Perplexing times for the parish

Parish plans could conflict with district councils' strategic priorities, warns Graeme Bell

"No. No. No. No. Yes!" Councillor Giles was nothing if not decisive. The agenda item was the proposed neighbourhood plan for the village.

The parish council chairman, Brigadier "Blaster" Bates, called the meeting to order. "In that case, we're all agreed and we'll press the district council to approve our application to make a neighbourhood plan, including our proposal for new housing."

It had been a long meeting. The clerk had reminded them that their parish plan, which had been gathering dust, only needed refreshing to turn it into a proper development plan. No longer would they send their comments to the district council only to find them ignored. "We feature in the consultation section of their reports, lumped alongside organisations that we never see in the village," the brigadier had fumed. "This'll put us in the driving seat. As parish councillors, we'll have proper jobs!"

"I hate to be a party pooper, chairman," said the district planning officer, there as an observer, "but national guidance and the local development framework concentrate all new housing in the towns and key settlements where it's easier to provide services and reduce the need to travel. And the cuts will mean that services will be concentrated even more. Your parish plan proposal for new homes is in conflict with the district council's strategic priorities that have just been agreed in the core strategy of the local development framework." At this point, several councillors started to glaze over. "They may not allow you to include housing in your plan."

The shrapnel still in Blaster's bottom never enabled him to relax and with victory in his sights he was damned if he was going to see this initiative slip into the slime of bureaucracy. "Who knows this patch better than we do?" Nods rippled around the room. "And Lady Trevelyan has offered the land free for affordable housing for youngsters in the village who can't afford to buy. It'll help keep our school open, the shop trading and reduce the need for people to travel - that's sustainable development, surely?" Warming to his task, he continued: "And we can get this bonus they talk about for new homes. That should pay for lots of things like gritting our lanes and cutting the verges now that county don't do it, and the playground needs a makeover. Without young blood, our village will die."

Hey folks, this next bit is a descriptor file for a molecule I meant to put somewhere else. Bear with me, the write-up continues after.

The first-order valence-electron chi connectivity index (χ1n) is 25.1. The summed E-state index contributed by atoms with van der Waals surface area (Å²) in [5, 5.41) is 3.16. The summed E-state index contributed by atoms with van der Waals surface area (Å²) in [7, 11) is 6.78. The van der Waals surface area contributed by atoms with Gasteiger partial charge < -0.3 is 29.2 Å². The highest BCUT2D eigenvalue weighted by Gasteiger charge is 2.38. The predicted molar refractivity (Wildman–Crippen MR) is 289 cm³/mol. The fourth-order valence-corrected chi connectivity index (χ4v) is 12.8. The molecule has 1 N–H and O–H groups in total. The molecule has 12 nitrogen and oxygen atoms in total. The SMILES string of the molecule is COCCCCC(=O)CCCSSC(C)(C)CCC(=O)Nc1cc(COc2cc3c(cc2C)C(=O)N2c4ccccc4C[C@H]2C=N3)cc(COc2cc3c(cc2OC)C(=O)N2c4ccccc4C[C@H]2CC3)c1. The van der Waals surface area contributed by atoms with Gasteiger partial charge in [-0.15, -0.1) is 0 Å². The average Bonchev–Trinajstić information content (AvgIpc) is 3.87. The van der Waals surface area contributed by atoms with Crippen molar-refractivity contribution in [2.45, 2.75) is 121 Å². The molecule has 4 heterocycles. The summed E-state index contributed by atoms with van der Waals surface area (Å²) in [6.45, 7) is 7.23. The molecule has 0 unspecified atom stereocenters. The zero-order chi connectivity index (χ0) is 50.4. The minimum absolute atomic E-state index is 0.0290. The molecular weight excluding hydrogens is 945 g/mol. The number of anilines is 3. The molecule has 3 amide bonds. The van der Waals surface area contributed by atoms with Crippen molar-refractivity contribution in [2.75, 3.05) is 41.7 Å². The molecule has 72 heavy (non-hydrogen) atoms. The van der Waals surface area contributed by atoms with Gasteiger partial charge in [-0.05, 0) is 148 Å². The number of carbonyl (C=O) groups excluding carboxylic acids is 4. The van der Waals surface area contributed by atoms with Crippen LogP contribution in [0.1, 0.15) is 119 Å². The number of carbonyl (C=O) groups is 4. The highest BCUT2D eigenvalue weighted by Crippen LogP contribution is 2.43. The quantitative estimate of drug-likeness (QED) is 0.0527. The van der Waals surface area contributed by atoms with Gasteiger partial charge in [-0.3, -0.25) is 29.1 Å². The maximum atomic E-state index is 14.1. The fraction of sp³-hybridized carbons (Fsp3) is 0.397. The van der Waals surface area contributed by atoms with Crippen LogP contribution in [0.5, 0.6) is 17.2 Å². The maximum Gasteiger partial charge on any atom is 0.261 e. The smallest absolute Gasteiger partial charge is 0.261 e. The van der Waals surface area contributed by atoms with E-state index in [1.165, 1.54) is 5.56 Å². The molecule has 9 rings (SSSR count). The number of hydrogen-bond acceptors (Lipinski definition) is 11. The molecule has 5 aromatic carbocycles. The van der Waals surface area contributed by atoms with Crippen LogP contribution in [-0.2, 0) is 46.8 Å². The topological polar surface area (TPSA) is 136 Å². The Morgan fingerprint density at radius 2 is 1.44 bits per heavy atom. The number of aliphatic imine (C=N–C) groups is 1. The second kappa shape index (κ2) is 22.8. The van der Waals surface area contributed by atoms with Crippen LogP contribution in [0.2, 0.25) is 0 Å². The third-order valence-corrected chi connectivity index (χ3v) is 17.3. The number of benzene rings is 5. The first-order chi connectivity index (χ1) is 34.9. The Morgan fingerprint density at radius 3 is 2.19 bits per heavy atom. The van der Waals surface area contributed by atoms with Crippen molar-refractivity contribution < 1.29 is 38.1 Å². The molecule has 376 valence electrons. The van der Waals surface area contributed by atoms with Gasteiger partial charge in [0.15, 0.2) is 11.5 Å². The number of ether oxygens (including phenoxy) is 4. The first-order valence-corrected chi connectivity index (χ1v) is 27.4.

Once again, the man in the suit felt impelled to intervene. "Well, I'm not sure about the bonus, chairman. You see, that money is really for the cou-ncil that provides the services and that's mostly the district. The parish might have to negotiate to see how much it would allow you to have."

The vicar saw Blaster was close to being incendiary and sensibly intervened. "I think that we should pray for heavenly guidance." Amen to that.

Graeme Bell is a board member of Planning for Real and past chair of trustees of the Neighbourhood Initiatives Foundation. He acknowledges inspiration from The Vicar of Dibley and the many parish meetings he has attended.

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